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Home-made Winter Camping Tent
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Author:  Richard [ February 24th, 2003, 10:36 am ]
Post subject:  Home-made Winter Camping Tent

As most of you know, a bunch of people that 'hang out' here at CCR are heading up north on the train for a winter camping expedition this week.

I've always been intrigued by the idea of 'hot-tenting' with a big tent and a tiny sheet metal wood stove. This year I took the plunge and in the past couple of weeks, made such a tent. It's fabricated primarily from uncoated ripstop nylon, with the area adjacent to the stove and chimney made out of fire-retardent treated cotton canvas. The size is 9'-8 x 9'-8 x 7'-6 high. The sidewalls are 3'-0 high.

We set it up yesterday for a trial run, to see how long it takes to get it up and fire up the woodstove. Basically, it took a bit more than an hour to set up, and within two hours, we were sitting inside in toasty warm temps. It was -15 outside with a windchill of -27, and a couple of sticks of wood in the stove brought it up to the point where we couldn't see our breath in there.

I'm a pretty good concept/design guy, but not much of a seamstress. A big thanks to my friend Peter, who helped sew, and especially Debbie, who spent a bunch of hours at the sewing machine piecing together a rats-nest pile of 25 yds of nylon.

A couple of photos are here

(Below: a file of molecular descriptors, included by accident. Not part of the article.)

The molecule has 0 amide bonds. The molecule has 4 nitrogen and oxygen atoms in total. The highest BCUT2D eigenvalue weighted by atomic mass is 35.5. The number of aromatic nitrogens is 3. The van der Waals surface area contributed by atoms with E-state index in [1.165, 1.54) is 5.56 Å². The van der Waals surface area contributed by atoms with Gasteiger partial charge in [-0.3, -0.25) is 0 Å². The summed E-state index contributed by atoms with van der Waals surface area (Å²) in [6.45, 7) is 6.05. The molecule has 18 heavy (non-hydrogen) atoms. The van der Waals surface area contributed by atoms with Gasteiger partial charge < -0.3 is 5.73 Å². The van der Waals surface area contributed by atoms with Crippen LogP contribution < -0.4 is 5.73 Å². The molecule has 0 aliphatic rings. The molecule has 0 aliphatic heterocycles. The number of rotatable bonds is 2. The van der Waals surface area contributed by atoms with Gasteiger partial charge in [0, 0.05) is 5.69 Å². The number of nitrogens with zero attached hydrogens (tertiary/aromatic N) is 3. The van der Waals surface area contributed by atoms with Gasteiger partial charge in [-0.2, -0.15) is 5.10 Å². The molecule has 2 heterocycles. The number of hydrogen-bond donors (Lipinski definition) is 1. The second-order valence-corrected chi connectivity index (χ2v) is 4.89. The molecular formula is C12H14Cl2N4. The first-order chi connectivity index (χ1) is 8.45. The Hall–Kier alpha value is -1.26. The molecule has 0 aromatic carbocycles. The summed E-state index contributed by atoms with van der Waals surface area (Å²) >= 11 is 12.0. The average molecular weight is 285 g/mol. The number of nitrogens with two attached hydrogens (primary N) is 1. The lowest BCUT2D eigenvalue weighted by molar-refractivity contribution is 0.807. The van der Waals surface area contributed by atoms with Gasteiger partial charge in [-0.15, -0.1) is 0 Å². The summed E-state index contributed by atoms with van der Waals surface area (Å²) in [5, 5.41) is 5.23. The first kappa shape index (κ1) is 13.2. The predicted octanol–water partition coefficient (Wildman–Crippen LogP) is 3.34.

Author:  maddogbob [ February 24th, 2003, 10:53 am ]
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Looks awesome, Richard!
Hope you folks have a great time.

Author:  maddogbob [ February 24th, 2003, 11:18 am ]
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Can you tell us how heavy and what denier the nylon is?
What did you use for a pattern?

Author:  Richard [ February 24th, 2003, 11:53 am ]
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The nylon fabric is quite light. Not sure on the denier, or if light nylon is even designated that way. This stuff is uncoated ripstop, with a weight of 1.9 oz/sq.yd. A pretty tight weave that seems to keep the wind and fine, driven snow outside.

I bought plain cotton-canvas painters drop cloths at Canadian Tire for the canvas part of the tent. I treated that part with brush on waterproofing/fire-retardent. This was a suggestion from Smokey, who has used this type of cloth before. They seemed to be a good balance between sturdiness and light weight/flexibility.

Thread was all 100% polyester, so it won't rot out over time. Bought a huge 1000 m roll of the stuff, and used almost all of it.